He said, “By now, Nigeria should have abandoned the idea of confrontation and deploy technology such as drones in tracing these groups. That is the only alternative technology that can be used today. Look at the number of soldiers that has been lost in the country in the fight against terrorism. If technologies are deployed, it will drastically reduce the number of casualties on the side of the nation’s military.

“How can a group carry out an attack in the Federal Capital Territory and leave without being apprehended? The military needs to engage the groups using technological developments of international communities.

“Look at the Abuja-Kaduna train attacks, some of the victims are still in captivity. The government can deploy drones to track the perpetrators and identify their locations. The National Identification Number is another technology not used in the right way. The criminals communicate with the families of the victims through phones. The NIN should be used as an advantage to track them.’’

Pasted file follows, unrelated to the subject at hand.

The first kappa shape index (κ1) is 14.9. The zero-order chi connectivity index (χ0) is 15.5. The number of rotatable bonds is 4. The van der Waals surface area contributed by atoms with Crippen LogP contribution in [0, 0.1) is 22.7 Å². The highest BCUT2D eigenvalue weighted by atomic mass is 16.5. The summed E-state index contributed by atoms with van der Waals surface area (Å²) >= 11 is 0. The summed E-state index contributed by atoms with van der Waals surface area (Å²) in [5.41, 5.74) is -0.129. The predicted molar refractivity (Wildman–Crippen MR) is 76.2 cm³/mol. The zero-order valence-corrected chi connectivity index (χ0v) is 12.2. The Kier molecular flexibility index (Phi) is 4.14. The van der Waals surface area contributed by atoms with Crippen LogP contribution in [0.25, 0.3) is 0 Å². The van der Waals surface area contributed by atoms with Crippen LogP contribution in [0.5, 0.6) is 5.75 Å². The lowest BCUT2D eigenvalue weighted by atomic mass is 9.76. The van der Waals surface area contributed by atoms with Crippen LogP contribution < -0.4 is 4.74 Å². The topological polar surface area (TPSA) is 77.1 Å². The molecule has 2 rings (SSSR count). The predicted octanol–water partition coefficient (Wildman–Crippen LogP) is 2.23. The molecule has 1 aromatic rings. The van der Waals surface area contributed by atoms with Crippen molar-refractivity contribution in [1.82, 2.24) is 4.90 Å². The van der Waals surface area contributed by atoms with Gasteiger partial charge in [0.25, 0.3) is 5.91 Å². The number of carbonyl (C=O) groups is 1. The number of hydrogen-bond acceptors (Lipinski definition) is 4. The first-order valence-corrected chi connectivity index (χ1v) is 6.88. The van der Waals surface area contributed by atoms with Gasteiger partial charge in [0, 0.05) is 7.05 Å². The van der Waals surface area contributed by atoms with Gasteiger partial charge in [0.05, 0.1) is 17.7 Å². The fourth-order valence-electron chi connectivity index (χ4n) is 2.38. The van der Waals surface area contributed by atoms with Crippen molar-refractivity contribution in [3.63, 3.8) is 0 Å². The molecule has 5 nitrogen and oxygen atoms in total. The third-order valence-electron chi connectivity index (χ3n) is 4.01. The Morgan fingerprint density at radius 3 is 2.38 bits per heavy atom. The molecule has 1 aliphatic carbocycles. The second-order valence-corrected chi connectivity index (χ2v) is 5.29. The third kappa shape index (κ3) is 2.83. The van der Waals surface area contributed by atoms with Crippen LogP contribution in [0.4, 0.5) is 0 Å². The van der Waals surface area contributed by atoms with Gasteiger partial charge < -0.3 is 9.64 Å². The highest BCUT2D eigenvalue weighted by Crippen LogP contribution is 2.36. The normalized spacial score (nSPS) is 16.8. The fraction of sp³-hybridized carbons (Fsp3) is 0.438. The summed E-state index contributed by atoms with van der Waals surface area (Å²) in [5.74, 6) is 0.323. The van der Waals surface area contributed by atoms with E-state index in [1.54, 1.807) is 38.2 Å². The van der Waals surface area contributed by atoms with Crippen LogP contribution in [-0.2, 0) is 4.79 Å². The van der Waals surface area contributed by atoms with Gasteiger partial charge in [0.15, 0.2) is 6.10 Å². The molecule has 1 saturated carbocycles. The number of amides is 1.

Fajana noted that indeed if the military was trying its best at the moment, then it was not enough.

He urged the military not to wait anymore until places were attacked by terrorists but to always be ahead of them of the criminals by anticipating attacks using modern devices for security and safety.

A security consultant, John Eweliku, noted that apart from the regular approach used by the military, adopting technology would create a paradigm shift and fill the gap of tackling insecurity which the country had faced over the years.